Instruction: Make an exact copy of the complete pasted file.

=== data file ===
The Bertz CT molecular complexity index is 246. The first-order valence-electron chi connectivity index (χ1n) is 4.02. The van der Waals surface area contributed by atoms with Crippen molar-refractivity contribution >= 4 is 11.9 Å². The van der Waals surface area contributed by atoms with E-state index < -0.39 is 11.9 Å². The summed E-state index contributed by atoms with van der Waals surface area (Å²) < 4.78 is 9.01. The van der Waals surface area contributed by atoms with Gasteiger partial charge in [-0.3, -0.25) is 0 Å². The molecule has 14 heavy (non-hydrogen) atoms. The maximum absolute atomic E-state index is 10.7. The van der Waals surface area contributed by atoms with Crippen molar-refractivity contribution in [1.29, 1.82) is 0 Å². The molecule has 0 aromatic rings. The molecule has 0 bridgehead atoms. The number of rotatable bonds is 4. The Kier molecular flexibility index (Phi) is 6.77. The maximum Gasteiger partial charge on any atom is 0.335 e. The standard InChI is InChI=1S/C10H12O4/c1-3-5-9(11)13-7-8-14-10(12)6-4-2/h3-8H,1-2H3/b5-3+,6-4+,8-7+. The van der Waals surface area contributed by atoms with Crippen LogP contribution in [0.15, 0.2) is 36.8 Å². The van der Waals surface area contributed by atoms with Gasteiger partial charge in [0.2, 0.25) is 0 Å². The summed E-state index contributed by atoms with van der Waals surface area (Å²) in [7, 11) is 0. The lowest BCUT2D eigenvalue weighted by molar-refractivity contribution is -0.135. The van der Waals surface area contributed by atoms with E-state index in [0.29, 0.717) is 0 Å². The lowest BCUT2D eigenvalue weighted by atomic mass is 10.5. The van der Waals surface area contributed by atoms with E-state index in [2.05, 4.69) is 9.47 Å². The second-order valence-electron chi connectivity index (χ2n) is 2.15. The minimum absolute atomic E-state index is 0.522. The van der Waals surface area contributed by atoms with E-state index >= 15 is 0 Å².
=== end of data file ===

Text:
The Bertz CT molecular complexity index is 246. The first-order valence-electron chi connectivity index (χ1n) is 4.02. The van der Waals surface area contributed by atoms with Crippen molar-refractivity contribution >= 4 is 11.9 Å². The van der Waals surface area contributed by atoms with E-state index < -0.39 is 11.9 Å². The summed E-state index contributed by atoms with van der Waals surface area (Å²) < 4.78 is 9.01. The van der Waals surface area contributed by atoms with Gasteiger partial charge in [-0.3, -0.25) is 0 Å². The molecule has 14 heavy (non-hydrogen) atoms. The maximum absolute atomic E-state index is 10.7. The van der Waals surface area contributed by atoms with Crippen molar-refractivity contribution in [1.29, 1.82) is 0 Å². The molecule has 0 aromatic rings. The molecule has 0 bridgehead atoms. The number of rotatable bonds is 4. The Kier molecular flexibility index (Phi) is 6.77. The maximum Gasteiger partial charge on any atom is 0.335 e. The standard InChI is InChI=1S/C10H12O4/c1-3-5-9(11)13-7-8-14-10(12)6-4-2/h3-8H,1-2H3/b5-3+,6-4+,8-7+. The van der Waals surface area contributed by atoms with Crippen LogP contribution in [0.15, 0.2) is 36.8 Å². The van der Waals surface area contributed by atoms with Gasteiger partial charge in [0.2, 0.25) is 0 Å². The summed E-state index contributed by atoms with van der Waals surface area (Å²) in [7, 11) is 0. The lowest BCUT2D eigenvalue weighted by molar-refractivity contribution is -0.135. The van der Waals surface area contributed by atoms with E-state index in [0.29, 0.717) is 0 Å². The lowest BCUT2D eigenvalue weighted by atomic mass is 10.5. The van der Waals surface area contributed by atoms with E-state index in [2.05, 4.69) is 9.47 Å². The second-order valence-electron chi connectivity index (χ2n) is 2.15. The minimum absolute atomic E-state index is 0.522. The van der Waals surface area contributed by atoms with E-state index >= 15 is 0 Å².